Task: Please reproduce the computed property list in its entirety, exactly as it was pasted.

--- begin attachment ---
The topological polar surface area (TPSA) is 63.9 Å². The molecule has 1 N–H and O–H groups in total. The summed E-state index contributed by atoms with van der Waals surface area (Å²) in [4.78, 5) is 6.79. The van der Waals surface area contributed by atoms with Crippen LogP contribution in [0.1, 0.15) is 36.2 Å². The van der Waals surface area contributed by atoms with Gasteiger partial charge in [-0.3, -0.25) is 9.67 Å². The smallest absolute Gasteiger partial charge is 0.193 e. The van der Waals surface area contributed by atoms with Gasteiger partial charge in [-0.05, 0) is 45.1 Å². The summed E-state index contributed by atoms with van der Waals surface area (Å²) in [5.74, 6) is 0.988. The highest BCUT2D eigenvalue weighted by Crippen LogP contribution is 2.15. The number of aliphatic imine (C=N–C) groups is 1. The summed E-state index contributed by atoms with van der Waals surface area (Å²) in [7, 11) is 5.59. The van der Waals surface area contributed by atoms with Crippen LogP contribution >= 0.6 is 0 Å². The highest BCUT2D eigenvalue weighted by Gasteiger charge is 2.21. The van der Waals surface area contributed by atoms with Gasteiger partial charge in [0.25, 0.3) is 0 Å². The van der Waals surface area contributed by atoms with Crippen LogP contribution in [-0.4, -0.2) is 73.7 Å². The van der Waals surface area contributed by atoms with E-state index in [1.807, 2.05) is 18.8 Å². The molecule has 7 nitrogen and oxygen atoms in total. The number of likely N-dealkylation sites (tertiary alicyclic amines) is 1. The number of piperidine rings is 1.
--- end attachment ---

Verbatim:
The topological polar surface area (TPSA) is 63.9 Å². The molecule has 1 N–H and O–H groups in total. The summed E-state index contributed by atoms with van der Waals surface area (Å²) in [4.78, 5) is 6.79. The van der Waals surface area contributed by atoms with Crippen LogP contribution in [0.1, 0.15) is 36.2 Å². The van der Waals surface area contributed by atoms with Gasteiger partial charge in [-0.3, -0.25) is 9.67 Å². The smallest absolute Gasteiger partial charge is 0.193 e. The van der Waals surface area contributed by atoms with Gasteiger partial charge in [-0.05, 0) is 45.1 Å². The summed E-state index contributed by atoms with van der Waals surface area (Å²) in [5.74, 6) is 0.988. The highest BCUT2D eigenvalue weighted by Crippen LogP contribution is 2.15. The number of aliphatic imine (C=N–C) groups is 1. The summed E-state index contributed by atoms with van der Waals surface area (Å²) in [7, 11) is 5.59. The van der Waals surface area contributed by atoms with Crippen LogP contribution >= 0.6 is 0 Å². The highest BCUT2D eigenvalue weighted by Gasteiger charge is 2.21. The van der Waals surface area contributed by atoms with Gasteiger partial charge in [0.25, 0.3) is 0 Å². The van der Waals surface area contributed by atoms with Crippen LogP contribution in [-0.4, -0.2) is 73.7 Å². The van der Waals surface area contributed by atoms with E-state index in [1.807, 2.05) is 18.8 Å². The molecule has 7 nitrogen and oxygen atoms in total. The number of likely N-dealkylation sites (tertiary alicyclic amines) is 1. The number of piperidine rings is 1.